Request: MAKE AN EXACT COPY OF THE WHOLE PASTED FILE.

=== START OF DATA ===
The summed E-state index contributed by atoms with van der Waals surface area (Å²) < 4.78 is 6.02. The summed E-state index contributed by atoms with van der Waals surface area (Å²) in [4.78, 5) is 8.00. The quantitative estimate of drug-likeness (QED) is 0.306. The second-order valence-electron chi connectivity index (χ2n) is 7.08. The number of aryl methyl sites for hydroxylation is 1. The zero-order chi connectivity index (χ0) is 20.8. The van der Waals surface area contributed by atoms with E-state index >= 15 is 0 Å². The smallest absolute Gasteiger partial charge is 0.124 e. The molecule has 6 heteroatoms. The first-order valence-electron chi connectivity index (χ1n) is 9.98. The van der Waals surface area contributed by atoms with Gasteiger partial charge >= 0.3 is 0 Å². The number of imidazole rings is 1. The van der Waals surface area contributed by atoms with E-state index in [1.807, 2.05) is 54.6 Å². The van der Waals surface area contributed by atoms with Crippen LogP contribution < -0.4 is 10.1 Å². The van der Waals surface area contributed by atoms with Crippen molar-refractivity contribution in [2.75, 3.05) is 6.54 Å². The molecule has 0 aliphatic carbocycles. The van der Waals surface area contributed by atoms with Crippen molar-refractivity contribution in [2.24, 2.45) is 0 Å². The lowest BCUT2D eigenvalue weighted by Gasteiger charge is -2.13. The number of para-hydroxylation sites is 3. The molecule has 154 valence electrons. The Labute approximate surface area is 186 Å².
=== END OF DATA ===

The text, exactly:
The summed E-state index contributed by atoms with van der Waals surface area (Å²) < 4.78 is 6.02. The summed E-state index contributed by atoms with van der Waals surface area (Å²) in [4.78, 5) is 8.00. The quantitative estimate of drug-likeness (QED) is 0.306. The second-order valence-electron chi connectivity index (χ2n) is 7.08. The number of aryl methyl sites for hydroxylation is 1. The zero-order chi connectivity index (χ0) is 20.8. The van der Waals surface area contributed by atoms with E-state index >= 15 is 0 Å². The smallest absolute Gasteiger partial charge is 0.124 e. The molecule has 6 heteroatoms. The first-order valence-electron chi connectivity index (χ1n) is 9.98. The van der Waals surface area contributed by atoms with Gasteiger partial charge >= 0.3 is 0 Å². The number of imidazole rings is 1. The van der Waals surface area contributed by atoms with E-state index in [1.807, 2.05) is 54.6 Å². The van der Waals surface area contributed by atoms with Crippen LogP contribution < -0.4 is 10.1 Å². The van der Waals surface area contributed by atoms with Crippen molar-refractivity contribution in [2.75, 3.05) is 6.54 Å². The molecule has 0 aliphatic carbocycles. The van der Waals surface area contributed by atoms with Crippen molar-refractivity contribution in [2.24, 2.45) is 0 Å². The lowest BCUT2D eigenvalue weighted by Gasteiger charge is -2.13. The number of para-hydroxylation sites is 3. The molecule has 154 valence electrons. The Labute approximate surface area is 186 Å².